• George Paton-Williams

New IAB programmatic report shows the industry view on in-housing has finally matured

The IAB Europe recently released the 2022 edition of its annual “Attitudes to Programmatic Advertising” report. The survey consisted of approximately 1000 programmatic or media specialists from across client-side and agency-side businesses.


Key findings

  • Significantly fewer advertisers now state they have an in-house model of programmatic trading compared to in 2021 (16% vs 50% of respondents). Instead, marketers are increasingly working with a broader range of different types of suppliers to execute programmatic campaigns (see graph above)

  • The leading drivers of programmatic investment included cost efficiencies (27%), and granularity of controls and transparency of reporting (22%) - showing the continued desire to minimise wastage and get greater visibility into exactly what you are buying.

  • Interestingly, the key barriers to investment also centre around cost and, essentially, control:

  • 22% of marketers cited ‘cost’

  • 18% identified ‘operational elements (e.g., measurement, performance, use of data)’

  • 18% cited ‘hiring and training staff’.

What can we take from these findings?

There are three reasons why you might expect to see such results.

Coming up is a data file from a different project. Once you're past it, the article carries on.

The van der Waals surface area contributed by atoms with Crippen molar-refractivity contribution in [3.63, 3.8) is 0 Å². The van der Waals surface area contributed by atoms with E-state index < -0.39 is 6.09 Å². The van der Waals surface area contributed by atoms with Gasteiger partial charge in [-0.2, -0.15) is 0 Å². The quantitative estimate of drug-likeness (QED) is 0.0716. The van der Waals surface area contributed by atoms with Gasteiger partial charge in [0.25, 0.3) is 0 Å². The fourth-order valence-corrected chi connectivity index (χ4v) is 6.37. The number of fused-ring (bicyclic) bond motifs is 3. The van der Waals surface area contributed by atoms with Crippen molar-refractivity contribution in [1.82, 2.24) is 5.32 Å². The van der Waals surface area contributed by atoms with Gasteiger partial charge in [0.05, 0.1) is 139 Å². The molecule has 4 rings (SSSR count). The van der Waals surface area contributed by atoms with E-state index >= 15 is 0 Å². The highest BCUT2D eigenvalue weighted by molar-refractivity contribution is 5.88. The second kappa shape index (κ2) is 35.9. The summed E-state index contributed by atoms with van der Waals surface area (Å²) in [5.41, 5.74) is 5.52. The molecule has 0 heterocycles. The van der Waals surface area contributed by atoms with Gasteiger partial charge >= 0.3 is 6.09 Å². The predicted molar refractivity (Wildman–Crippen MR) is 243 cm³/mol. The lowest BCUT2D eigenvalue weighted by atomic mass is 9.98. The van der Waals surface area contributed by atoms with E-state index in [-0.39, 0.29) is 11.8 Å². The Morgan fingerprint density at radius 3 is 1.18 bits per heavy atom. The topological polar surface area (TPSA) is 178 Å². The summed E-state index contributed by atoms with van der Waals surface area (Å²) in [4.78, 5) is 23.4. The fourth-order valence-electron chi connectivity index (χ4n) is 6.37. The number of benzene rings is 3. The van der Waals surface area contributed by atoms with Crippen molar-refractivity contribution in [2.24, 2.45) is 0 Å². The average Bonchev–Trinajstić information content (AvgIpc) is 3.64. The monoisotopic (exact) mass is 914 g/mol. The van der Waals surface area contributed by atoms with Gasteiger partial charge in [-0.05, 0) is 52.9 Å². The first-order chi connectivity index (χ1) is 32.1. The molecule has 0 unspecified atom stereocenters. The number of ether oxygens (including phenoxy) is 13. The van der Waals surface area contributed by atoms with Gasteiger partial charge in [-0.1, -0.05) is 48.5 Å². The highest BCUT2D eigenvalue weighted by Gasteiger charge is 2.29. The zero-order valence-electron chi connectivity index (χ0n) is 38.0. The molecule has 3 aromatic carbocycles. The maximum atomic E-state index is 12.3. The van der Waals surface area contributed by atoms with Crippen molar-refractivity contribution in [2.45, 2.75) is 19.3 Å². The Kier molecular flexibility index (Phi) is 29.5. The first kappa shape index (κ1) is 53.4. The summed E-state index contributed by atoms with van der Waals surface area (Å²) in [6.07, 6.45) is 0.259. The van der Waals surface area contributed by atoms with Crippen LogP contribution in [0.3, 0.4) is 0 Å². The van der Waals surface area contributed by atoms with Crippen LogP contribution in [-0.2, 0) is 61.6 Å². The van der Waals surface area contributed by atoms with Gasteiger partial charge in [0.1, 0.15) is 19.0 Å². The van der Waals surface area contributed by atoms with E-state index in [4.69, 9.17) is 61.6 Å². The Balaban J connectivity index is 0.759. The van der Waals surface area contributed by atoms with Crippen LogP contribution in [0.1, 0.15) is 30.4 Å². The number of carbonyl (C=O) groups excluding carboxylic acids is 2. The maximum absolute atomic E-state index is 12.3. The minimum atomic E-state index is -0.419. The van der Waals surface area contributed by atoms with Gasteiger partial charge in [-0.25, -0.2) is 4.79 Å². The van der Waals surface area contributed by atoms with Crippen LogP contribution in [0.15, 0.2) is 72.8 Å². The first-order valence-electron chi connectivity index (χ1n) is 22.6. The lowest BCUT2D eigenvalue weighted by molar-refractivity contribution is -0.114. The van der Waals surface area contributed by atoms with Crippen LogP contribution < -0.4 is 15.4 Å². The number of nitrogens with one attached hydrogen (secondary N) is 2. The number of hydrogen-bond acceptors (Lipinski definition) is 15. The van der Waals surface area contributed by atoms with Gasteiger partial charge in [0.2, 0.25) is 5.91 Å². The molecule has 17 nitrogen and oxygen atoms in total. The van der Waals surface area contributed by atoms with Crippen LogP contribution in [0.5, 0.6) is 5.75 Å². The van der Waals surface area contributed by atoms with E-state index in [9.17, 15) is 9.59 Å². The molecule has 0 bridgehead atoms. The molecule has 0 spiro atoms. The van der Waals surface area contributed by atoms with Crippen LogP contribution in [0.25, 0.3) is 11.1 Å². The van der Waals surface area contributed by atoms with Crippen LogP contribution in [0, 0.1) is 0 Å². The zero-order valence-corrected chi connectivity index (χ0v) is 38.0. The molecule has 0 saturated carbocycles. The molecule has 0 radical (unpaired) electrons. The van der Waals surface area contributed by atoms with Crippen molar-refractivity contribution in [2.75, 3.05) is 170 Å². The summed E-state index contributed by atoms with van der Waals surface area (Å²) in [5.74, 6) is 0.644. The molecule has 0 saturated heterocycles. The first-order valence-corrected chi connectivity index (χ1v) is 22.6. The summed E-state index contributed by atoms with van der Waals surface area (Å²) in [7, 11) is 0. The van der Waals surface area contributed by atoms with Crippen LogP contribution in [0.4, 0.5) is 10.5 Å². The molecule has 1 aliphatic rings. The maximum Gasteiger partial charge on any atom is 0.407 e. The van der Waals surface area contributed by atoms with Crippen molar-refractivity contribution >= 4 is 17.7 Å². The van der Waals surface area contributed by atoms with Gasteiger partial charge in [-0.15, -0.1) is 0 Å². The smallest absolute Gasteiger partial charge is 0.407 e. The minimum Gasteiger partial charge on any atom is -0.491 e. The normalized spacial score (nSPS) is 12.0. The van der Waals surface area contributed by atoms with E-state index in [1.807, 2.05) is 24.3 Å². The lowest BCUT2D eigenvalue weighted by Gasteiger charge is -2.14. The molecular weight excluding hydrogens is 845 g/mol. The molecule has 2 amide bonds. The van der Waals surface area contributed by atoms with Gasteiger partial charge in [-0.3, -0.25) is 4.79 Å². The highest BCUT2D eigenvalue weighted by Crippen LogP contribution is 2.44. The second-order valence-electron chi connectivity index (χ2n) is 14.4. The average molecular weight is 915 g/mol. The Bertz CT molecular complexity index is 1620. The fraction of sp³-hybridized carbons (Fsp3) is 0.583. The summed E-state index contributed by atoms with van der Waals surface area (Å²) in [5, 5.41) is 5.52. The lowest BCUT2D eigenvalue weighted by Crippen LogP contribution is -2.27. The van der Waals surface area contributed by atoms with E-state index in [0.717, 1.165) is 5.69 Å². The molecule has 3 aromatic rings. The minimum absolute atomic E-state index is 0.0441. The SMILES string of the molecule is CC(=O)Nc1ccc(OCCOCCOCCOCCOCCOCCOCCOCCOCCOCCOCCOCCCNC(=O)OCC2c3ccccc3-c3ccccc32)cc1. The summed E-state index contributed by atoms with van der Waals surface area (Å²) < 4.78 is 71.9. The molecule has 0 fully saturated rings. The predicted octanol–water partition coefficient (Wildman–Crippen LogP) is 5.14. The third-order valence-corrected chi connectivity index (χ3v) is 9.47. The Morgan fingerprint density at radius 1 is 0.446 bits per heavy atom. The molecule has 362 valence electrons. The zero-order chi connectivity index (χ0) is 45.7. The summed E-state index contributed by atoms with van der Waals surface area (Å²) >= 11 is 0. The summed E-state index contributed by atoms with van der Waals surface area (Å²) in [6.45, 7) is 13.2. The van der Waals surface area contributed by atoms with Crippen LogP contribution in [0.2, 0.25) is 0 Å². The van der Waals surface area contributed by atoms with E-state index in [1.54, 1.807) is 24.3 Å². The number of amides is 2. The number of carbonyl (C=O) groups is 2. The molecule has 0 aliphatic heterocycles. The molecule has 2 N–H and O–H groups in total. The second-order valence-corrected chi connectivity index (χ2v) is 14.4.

First, increased technical complexity in the market has held back progress: both in media costs and in control & transparency. The obvious place to ‘point the finger’ is at the much-needed privacy changes. The waning of cookies and the near eradication of Apple’s ID for Advertisers (IDFA) has not only led to increased media and performance costs, but it has also led to a lot of uncertainty about the direction that digital advertising needs to take. Such complexity has driven some in-house teams to look outside their owned operation for assistance – either to get answers from a consultancy, or to simply hand off the challenge to a 3rd party.


Second, incurring the high cost of large in-house teams (with additional training and hiring costs) has come under prolonged financial stress from the pandemic and the threats of global recession and higher cost of living. Reducing reliance on internal buyers allows more financial flexibility where fees paid to suppliers can be reduced in line with budget, but still having in-house strategic and technical aspects covered.


Third, the conversation about in-housing has simply matured. Five years ago, if you had your own DSP contracts and demanded full operational transparency with your agency you were well on your way there as an in-house operation. Such moves are now so commonplace, it is the norm for so many advertisers and has ceased to represent 'being in-house'.

Following this, it has felt like many saw having a fully in-house operation as the destination; the finish line of a race. It had become an objective, rather than what it always should have been: one way of organising your media function (i.e., an operating model) around what you need to do to successfully execute your media strategy.


This report is hopefully showing that the frenzy to declare one’s digital media operations as in-house is dying down. There is a more measured approach based around what the marketing function needs to achieve, and how it is best structured to do that. That means assessing all the options and discovering that you are best served fully by an agency, or through a DSP’s managed service, or in-house, or any other means – no matter what the industry talk is pushing.

You can read the IAB’s ‘Attitudes to Programmatic Advertising Report’ here.